Euclidean algorithm

In number theory, the Euclidean algorithm (also called Euclid's algorithm) is an algorithm to determine the greatest common divisor (GCD) of two elements of any Euclidean domain (for example, the integers). Its major significance is that it does not require factoring the two integers, and it is also significant in that it is one of the oldest algorithms known, dating back to the ancient Greeks.

History of the Euclidean algorithm

The Euclidean algorithm is one of the oldest algorithms known, since it appeared in Euclid's "Elements" around 300 BC (7th book, Proposition 2). Euclid originally formulated the problem geometrically, as the problem of finding the greatest common "measure" for two line lengths (a line that could be used to measure both lines without a remainder), and his algorithm proceeded by repeated subtraction of the shorter from the longer segment. However, the algorithm was probably not discovered by Euclid and it may have been known up to 200 years earlier. It was almost certainly known by Eudoxus of Cnidus (about 375 BC), and Aristotle (about 330 BC) hinted at it in his "Topics", 158b, 29–35.

Description of the algorithm

Given two natural numbers "a" and "b", not both equal to zero: check if "b" is zero; if yes, "a" is the gcd. If not, repeat the process using, respectively, "b", and the remainder after dividing "a" by "b". The remainder after dividing "a" by "b" is usually written as "a" mod "b".

These algorithms can be used in any context where division with remainder is possible. This includes rings of polynomials over a field as well as the ring of Gaussian integers, and in general all Euclidean domains. Applying the algorithm to the more general case other than natural numbers will be discussed in more detail later in the article.

Using recursion

Using recursion, the algorithm can be expressed: function gcd(a, b) if b = 0 return a else return gcd(b, a mod b)

or in C/C++ as

int gcd(int a, int b) { return ( b != 0 ? gcd(b, a % b) : a ); }

Using iteration

An efficient, iterative method, for compilers that don't optimize tail recursion:

function gcd(a, b) while b ≠ 0 t := b b := a mod b a := t return a

The extended Euclidean algorithm

By keeping track of the quotients occurring during the algorithm, one can also determine integers "p" and "q" with "ap" + "bq" = gcd("a", "b").This is known as the extended Euclidean algorithm.

Original algorithm

The original algorithm as described by Euclid treated the problem geometrically, using repeated subtraction rather than mod (remainder).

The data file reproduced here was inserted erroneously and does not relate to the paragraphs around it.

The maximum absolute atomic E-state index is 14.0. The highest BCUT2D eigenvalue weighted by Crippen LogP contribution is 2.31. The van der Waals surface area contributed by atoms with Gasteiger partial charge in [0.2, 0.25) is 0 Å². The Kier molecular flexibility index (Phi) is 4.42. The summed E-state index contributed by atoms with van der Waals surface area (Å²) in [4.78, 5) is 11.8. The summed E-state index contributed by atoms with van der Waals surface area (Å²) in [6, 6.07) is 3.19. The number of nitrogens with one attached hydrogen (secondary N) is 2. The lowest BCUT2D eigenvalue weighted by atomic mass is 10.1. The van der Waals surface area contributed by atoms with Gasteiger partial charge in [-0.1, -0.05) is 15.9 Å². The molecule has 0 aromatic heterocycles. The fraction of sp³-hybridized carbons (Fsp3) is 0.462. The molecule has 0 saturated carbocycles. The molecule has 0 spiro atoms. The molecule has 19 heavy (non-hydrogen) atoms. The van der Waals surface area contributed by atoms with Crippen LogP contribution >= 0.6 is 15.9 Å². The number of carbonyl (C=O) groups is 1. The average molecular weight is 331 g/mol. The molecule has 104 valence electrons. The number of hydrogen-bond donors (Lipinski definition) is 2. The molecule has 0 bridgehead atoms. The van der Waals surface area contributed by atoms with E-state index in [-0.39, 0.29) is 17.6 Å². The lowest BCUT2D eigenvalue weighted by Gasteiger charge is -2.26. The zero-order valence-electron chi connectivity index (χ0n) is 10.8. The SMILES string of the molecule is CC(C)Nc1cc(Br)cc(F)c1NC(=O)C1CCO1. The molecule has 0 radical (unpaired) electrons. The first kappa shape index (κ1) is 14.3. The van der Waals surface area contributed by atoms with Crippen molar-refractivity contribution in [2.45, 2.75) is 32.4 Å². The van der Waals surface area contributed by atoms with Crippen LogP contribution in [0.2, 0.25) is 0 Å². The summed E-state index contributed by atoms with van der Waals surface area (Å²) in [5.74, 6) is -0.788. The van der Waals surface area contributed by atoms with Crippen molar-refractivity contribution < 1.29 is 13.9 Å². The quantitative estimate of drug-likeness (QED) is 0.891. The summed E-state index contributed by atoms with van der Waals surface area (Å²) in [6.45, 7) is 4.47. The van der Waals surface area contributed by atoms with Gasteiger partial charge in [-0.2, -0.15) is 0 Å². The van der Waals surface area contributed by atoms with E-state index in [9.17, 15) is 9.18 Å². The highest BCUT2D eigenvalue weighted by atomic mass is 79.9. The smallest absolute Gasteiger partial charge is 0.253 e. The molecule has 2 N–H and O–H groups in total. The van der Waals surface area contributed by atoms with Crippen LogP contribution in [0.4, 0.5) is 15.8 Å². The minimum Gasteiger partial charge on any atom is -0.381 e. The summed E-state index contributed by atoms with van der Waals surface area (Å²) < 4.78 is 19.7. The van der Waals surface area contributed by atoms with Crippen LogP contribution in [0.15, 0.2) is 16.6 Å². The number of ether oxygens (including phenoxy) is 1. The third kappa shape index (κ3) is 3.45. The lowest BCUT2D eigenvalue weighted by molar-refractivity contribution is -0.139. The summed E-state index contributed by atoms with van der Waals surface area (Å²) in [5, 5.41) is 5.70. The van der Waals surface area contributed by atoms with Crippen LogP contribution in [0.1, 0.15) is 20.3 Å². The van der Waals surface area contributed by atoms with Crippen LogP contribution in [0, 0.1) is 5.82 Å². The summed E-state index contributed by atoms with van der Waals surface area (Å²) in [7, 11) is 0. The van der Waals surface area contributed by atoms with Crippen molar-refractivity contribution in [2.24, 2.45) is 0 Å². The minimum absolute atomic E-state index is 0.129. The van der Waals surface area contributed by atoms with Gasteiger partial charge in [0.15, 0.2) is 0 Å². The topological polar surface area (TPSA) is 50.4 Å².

function gcd(a, b) if a = 0 return b while b ≠ 0 if a > b a := a − b else b := b − a return a

An example

As an example, consider computing the gcd of 1071 and 1029, which is 21.Recall that “mod” means “the remainder after dividing.”

With the recursive algorithm:

This agrees with the explicit factorization. For general Euclidean domains, the proof of correctness is by induction on some size function. For the integers, this size function is just the identity. For rings of polynomials over a field, it is the degree of the polynomial (note that each step in the above table reduces the degree by at least one).

ee also

*Least common multiple
*Extended Euclidean algorithm
*Binary GCD algorithm
*Lehmer's GCD algorithm

References

*Donald Knuth. "The Art of Computer Programming", Volume 2: "Seminumerical Algorithms", Third Edition. Addison-Wesley, 1997. ISBN 0-201-89684-2. Sections 4.5.2–4.5.3, pp.333–379.
*Thomas H. Cormen, Charles E. Leiserson, Ronald L. Rivest, and Clifford Stein. "Introduction to Algorithms", Second Edition. MIT Press and McGraw-Hill, 2001. ISBN 0-262-03293-7. Section 31.2: Greatest common divisor, pp.856–862.
*Clark Kimberling. "A Visual Euclidean Algorithm," "Mathematics Teacher" 76 (1983) 108-109.

External links

* [http://www.cut-the-knot.org/blue/Euclid.shtml Euclid's Algorithm] at cut-the-knot
* [http://www.cut-the-knot.org/blue/binary.shtml Binary Euclid's Algorithm (Java)] at cut-the-knot
* [http://www.cut-the-knot.org/blue/EuclidAlg.shtml Euclid's Game (Java)] at cut-the-knot
*MathWorld | urlname=EuclideanAlgorithm | title=Euclidean Algorithm
*MathWorld | urlname=LamesTheorem | title=Lamé's Theorem
*PlanetMath | urlname=EuclidsAlgorithm | title=Euclid's algorithm
* [http://plus.maths.org/issue40/features/wardhaugh/index.html Music and Euclid's algorithm]
* [http://www.mathpages.com/home/kmath384.htm The Euclidean Algorithm] at MathPages
* [http://www.math.sc.edu/~sumner/numbertheory/euclidean/euclidean.html Implementation] in Javascript
* [http://www.sharpdeveloper.net/content/articles/dot-net-data-structures-and-algorithms.aspx .NET Implementation of Euclidean algorithm]


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